Turkish Stream

Russia and Turkey have suspended negotiations on the $12bn Turkish Stream pipeline project after relations between the two countries deteriorated due to the Nato member shooting down a Russian military aircraft.

On 24 November 2015, Turkey shot down a Russian bomber, claiming that it violated its airspace despite repeated warning.

Since then, relations between Nato member Turkey and Russia have deteriorated with the Russian side threatening sanctions.

Deutsche Welle quoted Russian President Vladimir Putin saying in his annual State of the Nation address to parliament: "We will not rattle our sabres.

"But if anyone thinks that after committing a heinous war crime, the murder of our people, they will get away with (an embargo on) tomatoes or some restrictions on construction and other industries, they are deeply mistaken."

"If anyone thinks that after committing a heinous war crime they will get away with an embargo on tomatoes, they are deeply mistaken."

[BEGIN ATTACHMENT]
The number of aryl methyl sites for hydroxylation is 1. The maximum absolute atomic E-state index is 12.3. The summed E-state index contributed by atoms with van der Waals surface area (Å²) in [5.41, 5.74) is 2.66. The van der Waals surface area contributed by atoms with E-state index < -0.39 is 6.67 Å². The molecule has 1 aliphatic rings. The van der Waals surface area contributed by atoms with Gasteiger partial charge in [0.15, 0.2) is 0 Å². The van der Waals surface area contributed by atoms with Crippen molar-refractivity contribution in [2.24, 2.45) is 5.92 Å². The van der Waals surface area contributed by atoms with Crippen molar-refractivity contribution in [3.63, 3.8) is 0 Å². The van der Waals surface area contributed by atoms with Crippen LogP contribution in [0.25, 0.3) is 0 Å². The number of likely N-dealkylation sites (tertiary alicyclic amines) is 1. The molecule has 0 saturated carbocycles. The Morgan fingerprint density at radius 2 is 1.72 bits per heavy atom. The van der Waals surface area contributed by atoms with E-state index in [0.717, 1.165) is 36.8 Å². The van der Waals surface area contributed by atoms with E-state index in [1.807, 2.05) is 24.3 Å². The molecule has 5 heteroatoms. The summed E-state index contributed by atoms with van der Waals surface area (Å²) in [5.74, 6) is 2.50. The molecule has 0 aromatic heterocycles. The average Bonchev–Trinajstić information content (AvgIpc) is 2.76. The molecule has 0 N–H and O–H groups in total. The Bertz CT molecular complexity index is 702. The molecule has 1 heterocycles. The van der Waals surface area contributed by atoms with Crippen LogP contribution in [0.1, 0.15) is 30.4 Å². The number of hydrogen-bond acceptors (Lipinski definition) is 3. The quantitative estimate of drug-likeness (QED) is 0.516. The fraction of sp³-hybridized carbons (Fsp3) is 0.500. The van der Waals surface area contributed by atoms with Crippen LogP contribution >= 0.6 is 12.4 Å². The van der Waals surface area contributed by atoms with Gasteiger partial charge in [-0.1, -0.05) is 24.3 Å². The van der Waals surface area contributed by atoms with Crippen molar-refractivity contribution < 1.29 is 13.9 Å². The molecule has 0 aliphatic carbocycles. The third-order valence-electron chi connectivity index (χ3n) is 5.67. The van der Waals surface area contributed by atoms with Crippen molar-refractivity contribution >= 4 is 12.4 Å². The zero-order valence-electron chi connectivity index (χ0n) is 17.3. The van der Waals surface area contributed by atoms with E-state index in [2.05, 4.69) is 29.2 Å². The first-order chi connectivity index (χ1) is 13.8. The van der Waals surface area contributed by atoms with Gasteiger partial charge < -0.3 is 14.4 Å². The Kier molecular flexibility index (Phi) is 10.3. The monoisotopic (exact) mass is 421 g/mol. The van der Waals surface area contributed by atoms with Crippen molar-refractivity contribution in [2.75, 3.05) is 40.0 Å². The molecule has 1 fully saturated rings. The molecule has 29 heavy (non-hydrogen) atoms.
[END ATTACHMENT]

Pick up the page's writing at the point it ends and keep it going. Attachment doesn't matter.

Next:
The Gazprom‘s project will involve construction of a 910km offshore natural gas pipeline, as well as a 180km onshore pipeline to transport Russia’s gas reserves through the Black Sea to Turkey’s transportation network.

The pipeline has been planned to bypass Ukraine through four pipelines under the Black Sea and deliver Russian natural gas to Southern Europe and Turkey.

Turkish Stream is the working name of the proposed natural gas pipeline announced by Putin on 1 December 2014.

The pipeline will have a design capacity of 63 billion cubic metres per annum of natural gas.

In June 2015, Gazprom secured permission from Turkey to carry out engineering surveys for the offshore section of the Turkish Stream and planned to conduct investigations within the exclusive economic zone and territorial waters of Turkey.

Image: The offshore section of Turkish Stream will comprise four strings. Photo: courtesy of Gazprom.